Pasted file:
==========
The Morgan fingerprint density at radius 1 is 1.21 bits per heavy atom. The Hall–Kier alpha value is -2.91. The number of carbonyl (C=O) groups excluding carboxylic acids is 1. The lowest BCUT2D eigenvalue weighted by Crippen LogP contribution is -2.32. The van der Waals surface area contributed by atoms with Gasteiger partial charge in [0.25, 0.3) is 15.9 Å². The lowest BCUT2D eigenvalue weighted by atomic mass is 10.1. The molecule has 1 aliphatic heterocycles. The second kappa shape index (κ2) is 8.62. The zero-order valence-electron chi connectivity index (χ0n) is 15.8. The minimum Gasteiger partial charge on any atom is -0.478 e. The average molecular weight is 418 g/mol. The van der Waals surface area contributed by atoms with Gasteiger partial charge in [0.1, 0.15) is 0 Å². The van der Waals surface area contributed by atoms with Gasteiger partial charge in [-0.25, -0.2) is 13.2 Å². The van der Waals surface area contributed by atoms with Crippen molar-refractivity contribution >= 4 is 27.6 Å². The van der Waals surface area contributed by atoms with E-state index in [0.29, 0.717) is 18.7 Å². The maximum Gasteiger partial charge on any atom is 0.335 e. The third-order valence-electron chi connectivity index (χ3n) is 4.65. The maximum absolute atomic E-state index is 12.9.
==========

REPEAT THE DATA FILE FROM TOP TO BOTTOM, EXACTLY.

The Morgan fingerprint density at radius 1 is 1.21 bits per heavy atom. The Hall–Kier alpha value is -2.91. The number of carbonyl (C=O) groups excluding carboxylic acids is 1. The lowest BCUT2D eigenvalue weighted by Crippen LogP contribution is -2.32. The van der Waals surface area contributed by atoms with Gasteiger partial charge in [0.25, 0.3) is 15.9 Å². The lowest BCUT2D eigenvalue weighted by atomic mass is 10.1. The molecule has 1 aliphatic heterocycles. The second kappa shape index (κ2) is 8.62. The zero-order valence-electron chi connectivity index (χ0n) is 15.8. The minimum Gasteiger partial charge on any atom is -0.478 e. The average molecular weight is 418 g/mol. The van der Waals surface area contributed by atoms with Gasteiger partial charge in [0.1, 0.15) is 0 Å². The van der Waals surface area contributed by atoms with Gasteiger partial charge in [-0.25, -0.2) is 13.2 Å². The van der Waals surface area contributed by atoms with Crippen molar-refractivity contribution >= 4 is 27.6 Å². The van der Waals surface area contributed by atoms with E-state index in [0.29, 0.717) is 18.7 Å². The maximum Gasteiger partial charge on any atom is 0.335 e. The third-order valence-electron chi connectivity index (χ3n) is 4.65. The maximum absolute atomic E-state index is 12.9.